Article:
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Right name, wrong country. Though he may have represented Trinidad and Tobago, Jason Scotland must have felt that, thanks to his parentage, a career in the SPL was almost a birthright. He might also have imagined that putting his club into the final of the Scottish Cup, and hence into Europe, counted as a “significant” contribution.

Silly boy. Poor, foolish Dundee United. Did no-one explain that in modern Britain an immigrant’s right to work can be removed at any moment? Did no-one mention that gaining one work permit is no guarantee that you will gain another? Have United forgotten just how parochial the Scottish game can be? Consider the matter of a “significant contribution” to football in Scotland, by Scotland. That was the criterion applied by five former Hibs players and Iain Blair, the SPL’s secretary, last week in deciding whether the player could remain in Britain and in work. On the one hand we had United, so confident of the Trinidadian’s past and future efforts that they were prepared to pay his wages for the next two years. If a better player had been available to the club we can be certain they would have signed him.

On the other hand there were five superannuated Hibees. Let us not question their good faith, but simply record that their former club were dumped out of the Scottish Cup semi-final by a Jason Scotland goal. Let us also add that it seems odd indeed to a layman to see any adjudicating body composed of five people with something of a shared history. Why were Tony Higgins, Pat Stanton, Peter Cormack, Murdo MacLeod and Tommy McIntyre selected for the job when a broader range of opinions might have been desirable?

In any case, someone is surely having a laugh when they apply the word “significant” to the Scottish game. If that is the yardstick, 80% of our native players could be deported without any harm being done to the quality of the football provided. Immigrants are brought here precisely because the quantity of home-grown talent is less than significant. The strategy may ultimately prove counter-productive, but that is another argument. Clubs take on the best players they can find, wherever they can find them.

In recent years, in fact, every Scottish club have hired mercenaries who have proved less than impressive. We can all name them, all the foreigners who failed to “gel”, to “fit in”. They come, they go, but they are not picked on as Scotland has been picked on.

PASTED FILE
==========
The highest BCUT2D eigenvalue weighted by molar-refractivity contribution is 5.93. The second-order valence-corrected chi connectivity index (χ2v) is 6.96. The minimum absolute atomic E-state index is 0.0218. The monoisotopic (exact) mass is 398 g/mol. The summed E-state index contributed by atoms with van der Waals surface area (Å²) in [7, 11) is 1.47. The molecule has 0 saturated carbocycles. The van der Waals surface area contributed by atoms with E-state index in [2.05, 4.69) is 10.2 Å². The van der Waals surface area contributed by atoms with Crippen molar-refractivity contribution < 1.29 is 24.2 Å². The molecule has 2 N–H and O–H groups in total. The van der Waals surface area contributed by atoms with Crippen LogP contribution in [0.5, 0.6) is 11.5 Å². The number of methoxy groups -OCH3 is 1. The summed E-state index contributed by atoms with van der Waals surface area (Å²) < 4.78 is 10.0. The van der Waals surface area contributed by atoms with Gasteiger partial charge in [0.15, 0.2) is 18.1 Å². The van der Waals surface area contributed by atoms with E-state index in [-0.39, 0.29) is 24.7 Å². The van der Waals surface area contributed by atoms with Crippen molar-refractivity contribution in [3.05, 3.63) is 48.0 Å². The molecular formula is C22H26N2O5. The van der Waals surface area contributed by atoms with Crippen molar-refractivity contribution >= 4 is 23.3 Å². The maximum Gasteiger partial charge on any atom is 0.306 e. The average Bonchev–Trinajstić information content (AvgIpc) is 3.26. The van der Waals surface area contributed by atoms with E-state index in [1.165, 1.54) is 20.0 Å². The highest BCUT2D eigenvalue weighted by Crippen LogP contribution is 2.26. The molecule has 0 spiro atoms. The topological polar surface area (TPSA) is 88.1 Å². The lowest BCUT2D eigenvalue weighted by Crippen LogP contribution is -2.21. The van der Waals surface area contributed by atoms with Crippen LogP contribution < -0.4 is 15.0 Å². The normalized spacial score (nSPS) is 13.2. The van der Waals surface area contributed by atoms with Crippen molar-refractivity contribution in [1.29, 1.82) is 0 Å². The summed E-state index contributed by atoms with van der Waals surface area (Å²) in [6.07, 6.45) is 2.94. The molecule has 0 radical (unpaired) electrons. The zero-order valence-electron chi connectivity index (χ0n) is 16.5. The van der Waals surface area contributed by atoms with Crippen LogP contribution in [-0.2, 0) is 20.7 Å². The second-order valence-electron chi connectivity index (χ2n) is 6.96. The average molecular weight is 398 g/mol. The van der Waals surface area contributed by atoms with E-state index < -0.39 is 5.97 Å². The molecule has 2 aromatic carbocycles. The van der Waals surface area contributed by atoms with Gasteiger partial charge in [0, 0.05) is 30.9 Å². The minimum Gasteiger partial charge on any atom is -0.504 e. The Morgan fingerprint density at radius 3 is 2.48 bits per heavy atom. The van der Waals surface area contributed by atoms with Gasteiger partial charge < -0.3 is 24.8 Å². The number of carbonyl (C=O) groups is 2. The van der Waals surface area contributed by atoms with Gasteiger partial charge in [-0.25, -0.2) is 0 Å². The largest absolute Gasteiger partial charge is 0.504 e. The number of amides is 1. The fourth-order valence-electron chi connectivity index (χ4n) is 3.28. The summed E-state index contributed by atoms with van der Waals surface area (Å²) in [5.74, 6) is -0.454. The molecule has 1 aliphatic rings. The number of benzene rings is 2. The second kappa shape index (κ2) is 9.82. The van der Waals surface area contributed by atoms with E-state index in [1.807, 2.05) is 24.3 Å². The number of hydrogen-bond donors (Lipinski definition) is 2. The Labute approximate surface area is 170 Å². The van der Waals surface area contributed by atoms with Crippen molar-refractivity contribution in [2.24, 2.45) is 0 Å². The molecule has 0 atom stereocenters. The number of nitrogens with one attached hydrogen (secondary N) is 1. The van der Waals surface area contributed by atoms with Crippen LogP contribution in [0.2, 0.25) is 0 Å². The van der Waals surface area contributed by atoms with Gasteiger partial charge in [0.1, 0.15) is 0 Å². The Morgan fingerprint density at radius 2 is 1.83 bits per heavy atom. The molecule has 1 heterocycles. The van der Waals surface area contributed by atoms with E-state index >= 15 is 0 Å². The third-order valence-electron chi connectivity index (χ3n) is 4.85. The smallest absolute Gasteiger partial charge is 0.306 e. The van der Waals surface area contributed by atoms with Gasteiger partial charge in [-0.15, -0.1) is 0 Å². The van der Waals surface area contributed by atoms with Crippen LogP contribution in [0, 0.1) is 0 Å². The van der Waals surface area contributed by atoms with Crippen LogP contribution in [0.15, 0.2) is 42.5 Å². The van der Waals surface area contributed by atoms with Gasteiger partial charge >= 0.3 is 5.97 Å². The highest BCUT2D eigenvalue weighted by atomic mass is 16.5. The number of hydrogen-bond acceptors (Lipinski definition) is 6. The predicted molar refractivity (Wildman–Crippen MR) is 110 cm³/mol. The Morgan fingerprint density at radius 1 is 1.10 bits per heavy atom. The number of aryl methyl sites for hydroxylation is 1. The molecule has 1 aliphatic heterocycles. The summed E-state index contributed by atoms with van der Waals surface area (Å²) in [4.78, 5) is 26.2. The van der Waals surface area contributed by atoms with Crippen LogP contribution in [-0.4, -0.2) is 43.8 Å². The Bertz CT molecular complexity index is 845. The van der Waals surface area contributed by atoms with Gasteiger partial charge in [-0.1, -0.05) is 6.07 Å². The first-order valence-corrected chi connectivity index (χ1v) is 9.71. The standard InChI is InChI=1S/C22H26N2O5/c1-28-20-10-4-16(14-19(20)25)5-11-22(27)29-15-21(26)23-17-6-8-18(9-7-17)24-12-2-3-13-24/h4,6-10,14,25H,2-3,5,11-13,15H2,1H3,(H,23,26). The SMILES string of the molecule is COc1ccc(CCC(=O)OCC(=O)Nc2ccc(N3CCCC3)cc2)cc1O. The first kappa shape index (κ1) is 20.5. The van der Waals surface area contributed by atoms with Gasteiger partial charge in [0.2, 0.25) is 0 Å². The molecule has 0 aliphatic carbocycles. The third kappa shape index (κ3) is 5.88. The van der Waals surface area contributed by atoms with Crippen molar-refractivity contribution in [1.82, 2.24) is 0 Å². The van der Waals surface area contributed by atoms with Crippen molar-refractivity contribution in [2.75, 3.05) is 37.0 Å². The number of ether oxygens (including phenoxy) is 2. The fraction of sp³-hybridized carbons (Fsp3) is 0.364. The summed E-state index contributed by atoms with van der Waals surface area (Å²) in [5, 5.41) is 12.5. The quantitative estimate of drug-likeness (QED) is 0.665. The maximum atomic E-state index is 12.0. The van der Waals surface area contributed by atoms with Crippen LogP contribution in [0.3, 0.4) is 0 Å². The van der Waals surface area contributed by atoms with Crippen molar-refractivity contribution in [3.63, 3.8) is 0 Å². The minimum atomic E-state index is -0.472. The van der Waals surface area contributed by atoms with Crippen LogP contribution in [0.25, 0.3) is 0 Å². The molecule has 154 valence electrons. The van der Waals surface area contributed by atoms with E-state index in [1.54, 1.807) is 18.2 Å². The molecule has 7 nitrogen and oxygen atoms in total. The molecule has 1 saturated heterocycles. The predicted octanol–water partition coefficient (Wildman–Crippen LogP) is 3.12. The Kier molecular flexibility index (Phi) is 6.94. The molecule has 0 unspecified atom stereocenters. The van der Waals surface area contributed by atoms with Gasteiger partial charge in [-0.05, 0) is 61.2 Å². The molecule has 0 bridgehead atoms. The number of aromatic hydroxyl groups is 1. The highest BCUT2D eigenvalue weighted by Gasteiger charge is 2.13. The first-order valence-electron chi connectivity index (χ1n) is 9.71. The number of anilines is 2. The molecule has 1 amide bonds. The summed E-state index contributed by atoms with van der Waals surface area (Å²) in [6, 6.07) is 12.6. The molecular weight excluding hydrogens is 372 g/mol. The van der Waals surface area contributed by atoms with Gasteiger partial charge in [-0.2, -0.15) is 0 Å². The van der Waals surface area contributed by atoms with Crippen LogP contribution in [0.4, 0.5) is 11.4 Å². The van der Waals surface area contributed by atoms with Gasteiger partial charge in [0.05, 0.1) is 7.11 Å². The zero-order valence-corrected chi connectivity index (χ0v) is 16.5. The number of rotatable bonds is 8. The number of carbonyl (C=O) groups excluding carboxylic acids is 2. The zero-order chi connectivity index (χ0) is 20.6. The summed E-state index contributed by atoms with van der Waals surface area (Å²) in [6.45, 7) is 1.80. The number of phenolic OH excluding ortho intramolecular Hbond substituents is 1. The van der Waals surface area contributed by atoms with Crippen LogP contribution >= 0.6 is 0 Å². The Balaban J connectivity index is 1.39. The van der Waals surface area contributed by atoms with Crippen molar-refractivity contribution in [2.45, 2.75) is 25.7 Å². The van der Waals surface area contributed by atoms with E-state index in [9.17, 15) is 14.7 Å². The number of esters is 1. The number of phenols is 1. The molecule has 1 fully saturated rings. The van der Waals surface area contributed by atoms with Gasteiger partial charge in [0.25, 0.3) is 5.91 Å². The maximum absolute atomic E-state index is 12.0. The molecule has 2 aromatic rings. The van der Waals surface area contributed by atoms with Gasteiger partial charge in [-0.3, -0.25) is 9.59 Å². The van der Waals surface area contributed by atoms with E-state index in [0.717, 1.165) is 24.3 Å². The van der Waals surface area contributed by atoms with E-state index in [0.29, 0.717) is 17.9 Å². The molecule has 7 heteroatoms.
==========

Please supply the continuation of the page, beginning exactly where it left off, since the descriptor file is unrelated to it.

The joke is, indeed, that the player has been excluded not because of his football but because of his hairstyle. To acquire a permit he needed to have appeared in 75% of Trinidad and Tobago’s games. This, as a matter of record, he failed to do, not because his country did not need him, but because his former national coach, Bertille St Clair, objected to dreadlocks. In a game that boasts more absurd bonces than any other industry, one man finds himself unemployed because his erstwhile manager was, by common consent, daft.

At the heart of the row, in any case, is a political issue that should not, with the greatest respect, have been left in the hands of five former Easter Road stalwarts. Had Scotland hailed from anywhere in the European Union there would have been no problem. EU law insists on the free movement of labour within its borders. The British government is obsessed with immigration, however, individuals from outwith the EU are not so lucky.

It doesn’t appear to matter that football is, clearly, a special case, a global industry dependent on the import and export of talent. Nor, we can bet, has it occurred to the Home Office that the Scottish game is in dire straits. The ministry fired off a letter to Scotland so fast last week you might almost suspect it had been written in advance of the hearing.

Meanwhile, Jack McConnell, our own First Minister, has actually been battling to establish a scheme to attract gifted immigrants to Scotland, what with our fast-declining population. Yet here is Scotland being turned away because five formerly “significant” Hibs players – how many caps between them? – decide to apply a crude and stupid rule blindly. United are furious, of course, and who could possibly blame them?

The biggest irony of all is that Scotland is once again an international player. Earlier this year Trinidad and Tobago decided to give St Clair the boot. His successor, Leo Beenhakker, appears to have realised that what the player does with his feet is more important than what he does to his hair. Scotland was actually in Miami, on international duty, when the decision was taken to render him unemployed. Did no-one think to mention this to the appeal panel? Did no-one advise them that the individual’s circumstances had changed?

United, rightly, are to take the matter up with the Home Office. I wish them luck. They may discover, however, that Scotland’s plight is part of a bigger problem, one shaped by official attitudes towards immigration that stray very close to racism. And racism, you may remember, is something we are supposed to be trying to kick out of football. If such is government policy, no-one in the game should have any truck with it. What possible harm would the panel have done if they had simply announced that Jason Scotland is as significant a talent as his club believe?

As it is, Scotland’s loss is truly Scotland’s loss.